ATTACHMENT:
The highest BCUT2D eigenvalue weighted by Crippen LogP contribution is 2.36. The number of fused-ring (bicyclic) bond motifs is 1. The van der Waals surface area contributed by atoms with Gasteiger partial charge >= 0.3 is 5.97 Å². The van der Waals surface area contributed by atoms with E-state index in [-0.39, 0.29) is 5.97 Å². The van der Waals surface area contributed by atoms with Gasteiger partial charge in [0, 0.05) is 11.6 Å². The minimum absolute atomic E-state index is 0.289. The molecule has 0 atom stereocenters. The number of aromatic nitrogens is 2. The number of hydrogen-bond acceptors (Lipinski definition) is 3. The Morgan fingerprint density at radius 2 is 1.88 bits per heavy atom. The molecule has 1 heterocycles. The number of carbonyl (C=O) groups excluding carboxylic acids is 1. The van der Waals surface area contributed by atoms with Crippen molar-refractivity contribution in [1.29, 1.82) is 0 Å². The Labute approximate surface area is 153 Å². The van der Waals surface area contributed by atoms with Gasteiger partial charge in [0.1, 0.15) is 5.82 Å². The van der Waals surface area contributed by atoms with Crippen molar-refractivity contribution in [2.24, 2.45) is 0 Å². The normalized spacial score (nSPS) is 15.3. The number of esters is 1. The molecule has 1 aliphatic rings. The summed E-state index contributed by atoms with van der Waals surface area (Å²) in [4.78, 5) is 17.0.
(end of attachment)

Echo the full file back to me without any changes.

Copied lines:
The highest BCUT2D eigenvalue weighted by Crippen LogP contribution is 2.36. The number of fused-ring (bicyclic) bond motifs is 1. The van der Waals surface area contributed by atoms with Gasteiger partial charge >= 0.3 is 5.97 Å². The van der Waals surface area contributed by atoms with E-state index in [-0.39, 0.29) is 5.97 Å². The van der Waals surface area contributed by atoms with Gasteiger partial charge in [0, 0.05) is 11.6 Å². The minimum absolute atomic E-state index is 0.289. The molecule has 0 atom stereocenters. The number of aromatic nitrogens is 2. The number of hydrogen-bond acceptors (Lipinski definition) is 3. The Morgan fingerprint density at radius 2 is 1.88 bits per heavy atom. The molecule has 1 heterocycles. The number of carbonyl (C=O) groups excluding carboxylic acids is 1. The van der Waals surface area contributed by atoms with Crippen molar-refractivity contribution in [1.29, 1.82) is 0 Å². The Labute approximate surface area is 153 Å². The van der Waals surface area contributed by atoms with Gasteiger partial charge in [0.1, 0.15) is 5.82 Å². The van der Waals surface area contributed by atoms with Crippen molar-refractivity contribution in [2.24, 2.45) is 0 Å². The normalized spacial score (nSPS) is 15.3. The number of esters is 1. The molecule has 1 aliphatic rings. The summed E-state index contributed by atoms with van der Waals surface area (Å²) in [4.78, 5) is 17.0.